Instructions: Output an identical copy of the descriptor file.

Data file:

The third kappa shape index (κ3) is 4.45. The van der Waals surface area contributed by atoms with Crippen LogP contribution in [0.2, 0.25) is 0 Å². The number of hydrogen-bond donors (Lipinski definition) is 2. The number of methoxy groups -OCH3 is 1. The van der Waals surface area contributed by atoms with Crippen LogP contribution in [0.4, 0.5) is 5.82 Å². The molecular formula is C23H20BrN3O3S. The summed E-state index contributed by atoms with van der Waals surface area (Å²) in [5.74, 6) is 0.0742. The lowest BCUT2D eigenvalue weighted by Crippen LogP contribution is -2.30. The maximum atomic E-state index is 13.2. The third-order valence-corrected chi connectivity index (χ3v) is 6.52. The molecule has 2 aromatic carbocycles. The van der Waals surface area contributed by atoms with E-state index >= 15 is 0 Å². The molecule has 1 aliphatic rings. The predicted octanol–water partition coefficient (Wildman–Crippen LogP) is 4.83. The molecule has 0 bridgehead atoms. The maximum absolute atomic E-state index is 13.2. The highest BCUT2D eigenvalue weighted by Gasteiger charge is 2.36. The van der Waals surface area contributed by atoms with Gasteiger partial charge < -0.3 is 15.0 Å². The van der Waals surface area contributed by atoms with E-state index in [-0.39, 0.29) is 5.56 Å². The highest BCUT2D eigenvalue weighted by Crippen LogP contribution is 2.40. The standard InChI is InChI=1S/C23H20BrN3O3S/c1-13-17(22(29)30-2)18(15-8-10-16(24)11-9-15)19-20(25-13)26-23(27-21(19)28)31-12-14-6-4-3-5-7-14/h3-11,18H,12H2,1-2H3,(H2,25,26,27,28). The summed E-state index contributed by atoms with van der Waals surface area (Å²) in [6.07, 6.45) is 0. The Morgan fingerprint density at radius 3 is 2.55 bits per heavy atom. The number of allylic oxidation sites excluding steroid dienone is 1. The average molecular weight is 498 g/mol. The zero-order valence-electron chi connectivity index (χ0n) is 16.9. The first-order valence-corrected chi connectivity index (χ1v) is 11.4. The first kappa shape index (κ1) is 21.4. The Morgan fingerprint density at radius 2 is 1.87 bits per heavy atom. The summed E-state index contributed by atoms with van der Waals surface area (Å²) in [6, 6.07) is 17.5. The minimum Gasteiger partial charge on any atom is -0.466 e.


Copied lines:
The third kappa shape index (κ3) is 4.45. The van der Waals surface area contributed by atoms with Crippen LogP contribution in [0.2, 0.25) is 0 Å². The number of hydrogen-bond donors (Lipinski definition) is 2. The number of methoxy groups -OCH3 is 1. The van der Waals surface area contributed by atoms with Crippen LogP contribution in [0.4, 0.5) is 5.82 Å². The molecular formula is C23H20BrN3O3S. The summed E-state index contributed by atoms with van der Waals surface area (Å²) in [5.74, 6) is 0.0742. The lowest BCUT2D eigenvalue weighted by Crippen LogP contribution is -2.30. The maximum atomic E-state index is 13.2. The third-order valence-corrected chi connectivity index (χ3v) is 6.52. The molecule has 2 aromatic carbocycles. The van der Waals surface area contributed by atoms with E-state index >= 15 is 0 Å². The molecule has 1 aliphatic rings. The predicted octanol–water partition coefficient (Wildman–Crippen LogP) is 4.83. The molecule has 0 bridgehead atoms. The maximum absolute atomic E-state index is 13.2. The highest BCUT2D eigenvalue weighted by Gasteiger charge is 2.36. The van der Waals surface area contributed by atoms with Gasteiger partial charge < -0.3 is 15.0 Å². The van der Waals surface area contributed by atoms with E-state index in [-0.39, 0.29) is 5.56 Å². The highest BCUT2D eigenvalue weighted by Crippen LogP contribution is 2.40. The standard InChI is InChI=1S/C23H20BrN3O3S/c1-13-17(22(29)30-2)18(15-8-10-16(24)11-9-15)19-20(25-13)26-23(27-21(19)28)31-12-14-6-4-3-5-7-14/h3-11,18H,12H2,1-2H3,(H2,25,26,27,28). The summed E-state index contributed by atoms with van der Waals surface area (Å²) in [6.07, 6.45) is 0. The Morgan fingerprint density at radius 3 is 2.55 bits per heavy atom. The number of allylic oxidation sites excluding steroid dienone is 1. The average molecular weight is 498 g/mol. The zero-order valence-electron chi connectivity index (χ0n) is 16.9. The first-order valence-corrected chi connectivity index (χ1v) is 11.4. The first kappa shape index (κ1) is 21.4. The Morgan fingerprint density at radius 2 is 1.87 bits per heavy atom. The summed E-state index contributed by atoms with van der Waals surface area (Å²) in [6, 6.07) is 17.5. The minimum Gasteiger partial charge on any atom is -0.466 e.